Heaven Has A Plan For Me – Shailaja Chaganty From XLRI Jamshedpur – Celebrating Womanhood On InsideIIM
Shailaja Chaganty is pursuing the first year of her MBA sojourn at XLRI in Human Resource Management. Besides being a trained Carnatic vocalist, she also loves penning her thoughts into poetry and prose. She loves reading during her free time and is a huge fan of Khaled Hosseini.
What was high school like for you? How did it contribute to your personality/ the person you are right now?
High school was completely chaotic and confusing. Everyone was suddenly trying to discover their identities while already under a huge pressure on the academic front. I was personally on a mission to get into an IIT which I ultimately couldn’t but it turned out to be for my greater good. I met great people, made amazing memories, learnt a lot and ended up with a good job after college. I discovered that I did not have much of an appetite for technical knowledge and had I gotten into IIT, for the sake of my parents, I would have struggled to cope with their academic rigour and would have ended up in a catastrophe. Also, the definition of the word “cool” has changed for me with age. During high school, this word has an absolute connotation for everyone while with time you realise that its interpretation is very personal. I essentially learnt that everyone has a unique identity which they should embrace and celebrate rather than trying to fit into a template that the society creates for you.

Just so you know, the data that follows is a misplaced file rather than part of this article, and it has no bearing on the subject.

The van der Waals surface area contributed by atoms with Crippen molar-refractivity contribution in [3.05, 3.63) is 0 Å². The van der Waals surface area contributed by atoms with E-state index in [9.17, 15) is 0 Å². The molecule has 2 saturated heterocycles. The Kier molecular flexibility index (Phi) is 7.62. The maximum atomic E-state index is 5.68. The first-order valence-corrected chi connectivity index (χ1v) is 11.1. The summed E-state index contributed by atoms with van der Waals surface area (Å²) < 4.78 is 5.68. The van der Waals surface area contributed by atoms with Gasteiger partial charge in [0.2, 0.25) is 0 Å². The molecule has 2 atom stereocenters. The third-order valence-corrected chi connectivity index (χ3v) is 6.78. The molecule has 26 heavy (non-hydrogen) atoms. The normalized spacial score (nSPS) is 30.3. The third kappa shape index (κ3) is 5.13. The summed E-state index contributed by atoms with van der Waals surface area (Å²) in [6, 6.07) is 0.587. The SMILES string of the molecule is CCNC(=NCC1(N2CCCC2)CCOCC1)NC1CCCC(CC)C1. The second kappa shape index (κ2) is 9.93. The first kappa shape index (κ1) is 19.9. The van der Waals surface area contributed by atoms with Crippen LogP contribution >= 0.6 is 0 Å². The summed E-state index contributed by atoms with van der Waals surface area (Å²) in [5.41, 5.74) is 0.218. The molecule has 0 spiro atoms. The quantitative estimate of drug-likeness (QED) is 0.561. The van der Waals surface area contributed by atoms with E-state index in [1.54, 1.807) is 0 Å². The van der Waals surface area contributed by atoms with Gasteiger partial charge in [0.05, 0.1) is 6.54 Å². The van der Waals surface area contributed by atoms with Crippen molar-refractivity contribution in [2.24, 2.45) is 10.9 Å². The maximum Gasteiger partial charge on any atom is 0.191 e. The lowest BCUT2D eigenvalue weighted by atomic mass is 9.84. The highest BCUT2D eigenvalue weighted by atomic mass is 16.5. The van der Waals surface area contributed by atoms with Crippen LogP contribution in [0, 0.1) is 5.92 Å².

If money was no object, what would you do all day?
If money was no object, I would make a bucket list every month and live my life checking off the items in it! I would keep learning new things every month and exploring different countries, cuisines and cultures.
What advice would you give to a 5-year-younger you?
I would tell her –
“Don’t you worry child, the heaven’s got a plan for you!
Don’t give up on your faith, great things will come to you!”
How do you think women are better equipped to deal with problems as compared to men?
Since a very young age, women develop the attributes of being careful, alert and aware at all times, owing to their safety issues. It is this very vigilance that helps women foresee potential troubles and brace themselves for oncoming challenges. Also, women are taught to balance their ambitions with the expectations from the society which makes them meticulous planners and gives them an edge over their male counterparts. The need to constantly prove their equal worth vis-a-vis men makes women more focused and dedicated in their pursuits than men.
Many IIMs and other b-schools award extra points for being a woman. What is your take on that? Do you propagate the concept OR Have you faced any backlash for the same?
I believe that there are certain special skills that women possess which add to the value of a team. This is the very rationale behind the “gender diversity” that B-schools so desperately strive for. But owing to the condition of women in our country, not a lot of them have the opportunity for pursuing higher education. Hence giving an extra mark for their gender, after they prove themselves to be above a certain level of intellectual abilities, giving an extra mark would only increase the chances of getting a woman candidate on board and adding to the crowd of the college. I do not think it is wrong of B-schools to desire greater diversity for the growth and development of their students.
If you are out on a date, do you prefer to pay yourself? If you insisted that you want to pay for yourself, how did the other person react?
I always pay for myself when out on a date and this is highly appreciated by the opposite person. We, as women, need to command respect than demand it and being self-sufficient in all ways is a good beginning on that front.